Mum gone, she took in abandoned baby
Madam Suriani Muhamed Ishak was already a mother of five when she received a call from her husband one day asking if she wanted another one.
The SMRT employee had heard from a cleaner that a young woman had given birth to a baby on board a bus heading to Malaysia.
He told Madam Suriani that he did not mind another child.
"I thought he was joking," she said.
But when Madam Suriani, who works as a nurse, saw the baby in hospital, she had a change of heart, she told The New Paper.
“I was just overwhelmed with a sense of pity, I wanted to help to make sure that she gets the best care,” she said.
“I was ready to take care of the baby so that the birth mother could settle whatever personal problems she had and be in a better position to take care of her child,” she added.
“The baby’s mother was a Malaysian cleaner who had given birth on a bus that was heading from Johor Bahru to Singapore,” she said in an interview with Berita Harian.
Madam Suriani, a nurse clinician at the neurosurgery department of Singapore General Hospital (SGH), said she was moved to give her unstinting care to the baby.
Madam Suriani, whose five children are aged between six and 22, took care of the baby, bringing her for medical check-ups and doctor’s appointments, paying for these out of her own pockets.
In a bid to get the birth mother to assume responsibility and take care of her own child, she invited the baby’s mother to visit her baby at her flat in Jurong.
She also extended financial help to the mother so that she was able to make a passport and a birth certificate for the baby.
For her contributions, Madam Suriani was honoured by the National Healthcare Group at its Healthcare Humanity Awards 2016 on May 6.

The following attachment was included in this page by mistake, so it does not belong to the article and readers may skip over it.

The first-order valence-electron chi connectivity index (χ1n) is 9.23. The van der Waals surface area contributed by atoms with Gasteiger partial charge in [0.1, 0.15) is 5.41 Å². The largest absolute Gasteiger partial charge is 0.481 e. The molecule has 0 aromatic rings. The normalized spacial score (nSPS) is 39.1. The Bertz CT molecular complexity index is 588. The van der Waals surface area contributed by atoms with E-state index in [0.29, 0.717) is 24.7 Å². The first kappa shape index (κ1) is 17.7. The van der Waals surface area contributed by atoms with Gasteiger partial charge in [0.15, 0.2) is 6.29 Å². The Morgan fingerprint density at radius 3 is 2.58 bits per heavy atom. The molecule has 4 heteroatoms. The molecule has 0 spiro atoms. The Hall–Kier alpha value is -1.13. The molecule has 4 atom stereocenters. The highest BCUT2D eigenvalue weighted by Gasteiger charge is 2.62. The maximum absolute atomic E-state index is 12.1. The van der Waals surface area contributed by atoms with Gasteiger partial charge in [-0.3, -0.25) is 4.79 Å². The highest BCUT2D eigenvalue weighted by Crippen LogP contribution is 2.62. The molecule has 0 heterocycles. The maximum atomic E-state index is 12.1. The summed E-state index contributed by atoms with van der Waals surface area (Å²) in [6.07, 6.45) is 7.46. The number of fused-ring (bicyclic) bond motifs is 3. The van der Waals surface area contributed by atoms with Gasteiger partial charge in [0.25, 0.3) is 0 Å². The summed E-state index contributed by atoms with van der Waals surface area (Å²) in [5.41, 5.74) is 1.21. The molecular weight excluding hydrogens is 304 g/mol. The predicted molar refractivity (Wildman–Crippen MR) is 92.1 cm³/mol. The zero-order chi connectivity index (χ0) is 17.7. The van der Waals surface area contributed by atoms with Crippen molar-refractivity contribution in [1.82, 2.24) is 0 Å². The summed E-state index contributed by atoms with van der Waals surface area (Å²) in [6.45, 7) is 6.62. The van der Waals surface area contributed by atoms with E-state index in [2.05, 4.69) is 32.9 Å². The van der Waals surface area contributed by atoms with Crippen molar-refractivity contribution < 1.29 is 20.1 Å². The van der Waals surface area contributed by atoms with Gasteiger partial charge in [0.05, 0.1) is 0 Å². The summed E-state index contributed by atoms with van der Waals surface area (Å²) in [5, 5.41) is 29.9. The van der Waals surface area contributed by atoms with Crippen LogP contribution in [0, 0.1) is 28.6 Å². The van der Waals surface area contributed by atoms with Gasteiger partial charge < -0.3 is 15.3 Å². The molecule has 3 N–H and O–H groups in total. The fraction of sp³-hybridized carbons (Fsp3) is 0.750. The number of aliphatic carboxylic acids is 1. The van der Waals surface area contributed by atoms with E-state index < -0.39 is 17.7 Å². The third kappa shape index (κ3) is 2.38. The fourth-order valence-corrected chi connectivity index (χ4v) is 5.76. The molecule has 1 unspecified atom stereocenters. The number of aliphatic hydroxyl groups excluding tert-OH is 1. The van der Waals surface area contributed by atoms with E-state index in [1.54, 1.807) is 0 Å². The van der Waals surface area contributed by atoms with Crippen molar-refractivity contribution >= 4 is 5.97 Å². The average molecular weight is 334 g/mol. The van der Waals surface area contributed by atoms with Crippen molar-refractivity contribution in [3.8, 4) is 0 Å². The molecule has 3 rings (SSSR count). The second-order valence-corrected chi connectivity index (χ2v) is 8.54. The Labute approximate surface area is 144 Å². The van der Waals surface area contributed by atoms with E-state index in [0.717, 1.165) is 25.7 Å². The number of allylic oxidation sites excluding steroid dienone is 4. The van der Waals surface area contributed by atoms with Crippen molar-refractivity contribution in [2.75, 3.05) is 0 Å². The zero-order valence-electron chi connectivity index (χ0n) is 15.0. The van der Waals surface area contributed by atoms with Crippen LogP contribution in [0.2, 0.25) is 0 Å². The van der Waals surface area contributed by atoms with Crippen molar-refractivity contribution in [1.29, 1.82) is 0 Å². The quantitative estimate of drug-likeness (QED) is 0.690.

Madam Suriani received a $1,500 cheque and a medal.
Dr Tracy Carol Ayre, Chief Nurse at SGH, said Madam Suriani was nominated for the award because she “represents the epitome of our core mission, which is to provide compassionate care for the community”.
Unfortunately, the baby’s mother eventually disappeared.
According to Madam Suriani, the baby's mother visited her baby less than five times in the two years she was taking care of the baby.
Eventually, when it became clear that the baby's real mother was not going to look after the girl, Madam Suriani was forced to ask social workers for help.
Through the social worker’s help and the help of the Malaysian embassy, they were able to track down the mother.
She was persuaded to return to Singapore to settle administrative matters relating to giving up the baby for adoption by a different family.
Why did Madam Suriani not adopt the baby herself?
"I wanted to make sure that the baby was given a good family who could devote their time to taking care of her and who was able to give her the best chance that she can get," she told TNP.